Age-related trends (1986-1993) in the use of thrombolytic agents in patients with acute myocardial infarction. The Worcester Heart Attack Study
Department of Family Medicine and Community Health; Department of Medicine, Division of Cardiovascular Medicine; Meyers Primary Care Institute; Department of Medicine, Division of Geriatric Medicine
Age Factors; Aged; Humans; Massachusetts; Middle Aged; Multivariate Analysis; Myocardial Infarction; Regression Analysis; Thrombolytic Therapy
Community Health and Preventive Medicine | Preventive Medicine | Primary Care
OBJECTIVE: To examine age-related differences and temporal trends in the use of thrombolytic therapy in a community-wide study of patients hospitalized with acute myocardial infarction (AMI) between 1986 and 1993.
METHODS: All hospitals in the Worcester, Mass, metropolitan area (1990 census population, 4370000) were included. A total of 3824 patients with validated AMI categorized according to age comprised the study sample: younger than 55 years (n = 577), 55 to 64 years (n = 758), 65 to 74 years (n = 1143), and 75 years or older (n = 1346).
RESULTS: Use of thrombolytic therapy increased during the period under study in all patients hospitalized with AMI (9% in 1986; 26% in 1993). In 1986, the majority of treated patients received streptokinase; while increases over time in the use of tissue-type plasminogen activator were noted, streptokinase remained the thrombolytic agent of choice in 1993. Marked age-related trends in the use of thrombolytic therapy were observed, with the most striking increases in the use of thrombolytic therapy over time seen in those aged 65 years or older. Between 1986 and 1993 the relative increases in the use of thrombolytic therapy were observed in the following age groups: younger than 55 years (106%), 55 to 64 years (85%), 65 to 74 years (694%), and 75 years or older (571%). Despite these encouraging trends in the use of thrombolytic therapy in older patients, after controlling for a variety of potential confounding variables elderly patients were significantly less likely to receive thrombolytic therapy during hospitalization for AMI. Compared with patients aged 75 years or older, patients younger than 55 years were 6.4 times (95% confidence interval [CI], 4.8-8.5), patients aged 55 to 64 years were 4.9 times (95% CI, 3.8-6.4), and patients aged 65 to 74 years were 3.0 times (95% CI, 2.3-3.9) significantly more likely to receive thrombolytic therapy. These differences were in part related to the proportion of patients with myocardial infarction satisfying eligibility criteria for the receipt of thrombolytic therapy; patients aged 75 years or older were significantly less likely to meet these criteria (19%) than were those younger than 55 years (49%), those aged 55 to 64 years (38%), and those aged 65 to 74 years (28%).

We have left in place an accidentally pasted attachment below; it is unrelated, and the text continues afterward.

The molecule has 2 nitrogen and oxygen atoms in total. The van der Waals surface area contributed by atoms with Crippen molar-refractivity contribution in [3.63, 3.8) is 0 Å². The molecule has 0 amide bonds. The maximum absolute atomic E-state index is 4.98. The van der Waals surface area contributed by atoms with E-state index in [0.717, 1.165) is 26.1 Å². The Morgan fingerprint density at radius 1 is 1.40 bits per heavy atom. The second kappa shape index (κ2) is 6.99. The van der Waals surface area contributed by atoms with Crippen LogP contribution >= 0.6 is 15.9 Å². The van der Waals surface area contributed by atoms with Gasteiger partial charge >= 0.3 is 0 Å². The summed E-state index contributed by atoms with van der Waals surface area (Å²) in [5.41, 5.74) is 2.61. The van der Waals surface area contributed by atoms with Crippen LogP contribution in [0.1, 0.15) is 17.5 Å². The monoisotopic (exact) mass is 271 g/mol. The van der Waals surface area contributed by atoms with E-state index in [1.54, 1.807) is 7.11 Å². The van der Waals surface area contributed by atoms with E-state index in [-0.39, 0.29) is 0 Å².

CONCLUSIONS: The present results show that while there have been substantial increases over time in the use of thrombolytic therapy in patients with AMI, most particularly in older individuals, the elderly remain appreciably less likely to receive these agents during hospitalization for AMI. These differences may be due to the smaller percentage of elderly patients satisfying criteria for the use of these agents compared with younger patients with coronary heart disease, as well as to a reluctance by physicians to use these agents in older patients. Continued monitoring of these trends remains important for examining changes in physicians' practice patterns regarding the use of thrombolytic therapy in this vulnerable population.
Arch Intern Med. 1997 Apr 14;157(7):741-6.
Archives of internal medicine
Chandra, Harish; Yarzebski, Jorge L.; Goldberg, Robert J.; Savageau, Judith A.; Singleton, Colleen; Gurwitz, Jerry H.; and Gore, Joel M., "Age-related trends (1986-1993) in the use of thrombolytic agents in patients with acute myocardial infarction. The Worcester Heart Attack Study" (1997). Family Medicine and Community Health Publications and Presentations. 4.